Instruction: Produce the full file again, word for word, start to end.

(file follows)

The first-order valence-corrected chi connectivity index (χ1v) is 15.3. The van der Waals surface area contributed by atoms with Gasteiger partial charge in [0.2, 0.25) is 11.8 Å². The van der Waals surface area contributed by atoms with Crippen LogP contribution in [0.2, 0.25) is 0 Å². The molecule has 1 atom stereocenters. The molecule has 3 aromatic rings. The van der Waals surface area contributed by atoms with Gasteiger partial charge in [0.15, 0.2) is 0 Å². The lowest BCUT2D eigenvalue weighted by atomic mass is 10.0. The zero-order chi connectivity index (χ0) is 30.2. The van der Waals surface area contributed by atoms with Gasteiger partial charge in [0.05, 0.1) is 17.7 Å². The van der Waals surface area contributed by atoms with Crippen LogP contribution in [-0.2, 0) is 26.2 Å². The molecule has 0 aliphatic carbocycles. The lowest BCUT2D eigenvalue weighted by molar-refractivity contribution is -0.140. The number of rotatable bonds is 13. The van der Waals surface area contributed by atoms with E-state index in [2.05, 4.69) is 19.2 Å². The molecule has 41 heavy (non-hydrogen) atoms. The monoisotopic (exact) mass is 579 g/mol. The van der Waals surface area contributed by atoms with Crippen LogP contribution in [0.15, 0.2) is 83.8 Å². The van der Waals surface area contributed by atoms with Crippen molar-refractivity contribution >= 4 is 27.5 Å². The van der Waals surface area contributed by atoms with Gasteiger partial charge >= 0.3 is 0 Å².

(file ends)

The first-order valence-corrected chi connectivity index (χ1v) is 15.3. The van der Waals surface area contributed by atoms with Gasteiger partial charge in [0.2, 0.25) is 11.8 Å². The van der Waals surface area contributed by atoms with Crippen LogP contribution in [0.2, 0.25) is 0 Å². The molecule has 1 atom stereocenters. The molecule has 3 aromatic rings. The van der Waals surface area contributed by atoms with Gasteiger partial charge in [0.15, 0.2) is 0 Å². The lowest BCUT2D eigenvalue weighted by atomic mass is 10.0. The zero-order chi connectivity index (χ0) is 30.2. The van der Waals surface area contributed by atoms with Gasteiger partial charge in [0.05, 0.1) is 17.7 Å². The van der Waals surface area contributed by atoms with Crippen LogP contribution in [-0.2, 0) is 26.2 Å². The molecule has 0 aliphatic carbocycles. The lowest BCUT2D eigenvalue weighted by molar-refractivity contribution is -0.140. The number of rotatable bonds is 13. The van der Waals surface area contributed by atoms with E-state index in [2.05, 4.69) is 19.2 Å². The molecule has 41 heavy (non-hydrogen) atoms. The monoisotopic (exact) mass is 579 g/mol. The van der Waals surface area contributed by atoms with Crippen LogP contribution in [0.15, 0.2) is 83.8 Å². The van der Waals surface area contributed by atoms with Crippen molar-refractivity contribution >= 4 is 27.5 Å². The van der Waals surface area contributed by atoms with Gasteiger partial charge >= 0.3 is 0 Å².